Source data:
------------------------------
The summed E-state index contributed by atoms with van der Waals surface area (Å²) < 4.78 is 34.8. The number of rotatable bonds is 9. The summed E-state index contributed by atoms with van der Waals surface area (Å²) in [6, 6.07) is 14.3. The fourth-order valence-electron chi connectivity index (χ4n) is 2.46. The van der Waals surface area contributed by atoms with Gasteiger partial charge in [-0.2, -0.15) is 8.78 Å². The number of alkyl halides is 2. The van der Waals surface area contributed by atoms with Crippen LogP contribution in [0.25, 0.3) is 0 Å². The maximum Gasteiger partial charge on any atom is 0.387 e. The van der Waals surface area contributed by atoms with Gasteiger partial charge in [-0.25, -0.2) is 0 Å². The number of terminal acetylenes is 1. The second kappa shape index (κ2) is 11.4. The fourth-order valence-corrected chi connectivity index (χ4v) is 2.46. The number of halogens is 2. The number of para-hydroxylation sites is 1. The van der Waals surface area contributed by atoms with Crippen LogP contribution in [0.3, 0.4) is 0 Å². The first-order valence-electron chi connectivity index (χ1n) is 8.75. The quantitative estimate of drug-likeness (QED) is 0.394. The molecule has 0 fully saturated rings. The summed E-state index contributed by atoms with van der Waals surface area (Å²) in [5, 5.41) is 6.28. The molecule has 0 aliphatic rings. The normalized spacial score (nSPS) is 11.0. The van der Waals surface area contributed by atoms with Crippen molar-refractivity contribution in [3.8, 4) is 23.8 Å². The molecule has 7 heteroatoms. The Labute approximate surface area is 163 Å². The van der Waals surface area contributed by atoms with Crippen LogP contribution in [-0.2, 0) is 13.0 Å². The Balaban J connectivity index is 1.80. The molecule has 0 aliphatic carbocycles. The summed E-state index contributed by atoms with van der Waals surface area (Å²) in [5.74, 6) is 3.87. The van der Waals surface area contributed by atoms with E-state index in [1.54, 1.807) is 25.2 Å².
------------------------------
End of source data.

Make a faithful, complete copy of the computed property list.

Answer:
The summed E-state index contributed by atoms with van der Waals surface area (Å²) < 4.78 is 34.8. The number of rotatable bonds is 9. The summed E-state index contributed by atoms with van der Waals surface area (Å²) in [6, 6.07) is 14.3. The fourth-order valence-electron chi connectivity index (χ4n) is 2.46. The van der Waals surface area contributed by atoms with Gasteiger partial charge in [-0.2, -0.15) is 8.78 Å². The number of alkyl halides is 2. The van der Waals surface area contributed by atoms with Crippen LogP contribution in [0.25, 0.3) is 0 Å². The maximum Gasteiger partial charge on any atom is 0.387 e. The van der Waals surface area contributed by atoms with Gasteiger partial charge in [-0.25, -0.2) is 0 Å². The number of terminal acetylenes is 1. The second kappa shape index (κ2) is 11.4. The fourth-order valence-corrected chi connectivity index (χ4v) is 2.46. The number of halogens is 2. The number of para-hydroxylation sites is 1. The van der Waals surface area contributed by atoms with Crippen LogP contribution in [0.3, 0.4) is 0 Å². The first-order valence-electron chi connectivity index (χ1n) is 8.75. The quantitative estimate of drug-likeness (QED) is 0.394. The molecule has 0 fully saturated rings. The summed E-state index contributed by atoms with van der Waals surface area (Å²) in [5, 5.41) is 6.28. The molecule has 0 aliphatic rings. The normalized spacial score (nSPS) is 11.0. The van der Waals surface area contributed by atoms with Crippen molar-refractivity contribution in [3.8, 4) is 23.8 Å². The molecule has 7 heteroatoms. The Labute approximate surface area is 163 Å². The van der Waals surface area contributed by atoms with Crippen LogP contribution in [-0.2, 0) is 13.0 Å². The Balaban J connectivity index is 1.80. The molecule has 0 aliphatic carbocycles. The summed E-state index contributed by atoms with van der Waals surface area (Å²) in [5.74, 6) is 3.87. The van der Waals surface area contributed by atoms with E-state index in [1.54, 1.807) is 25.2 Å².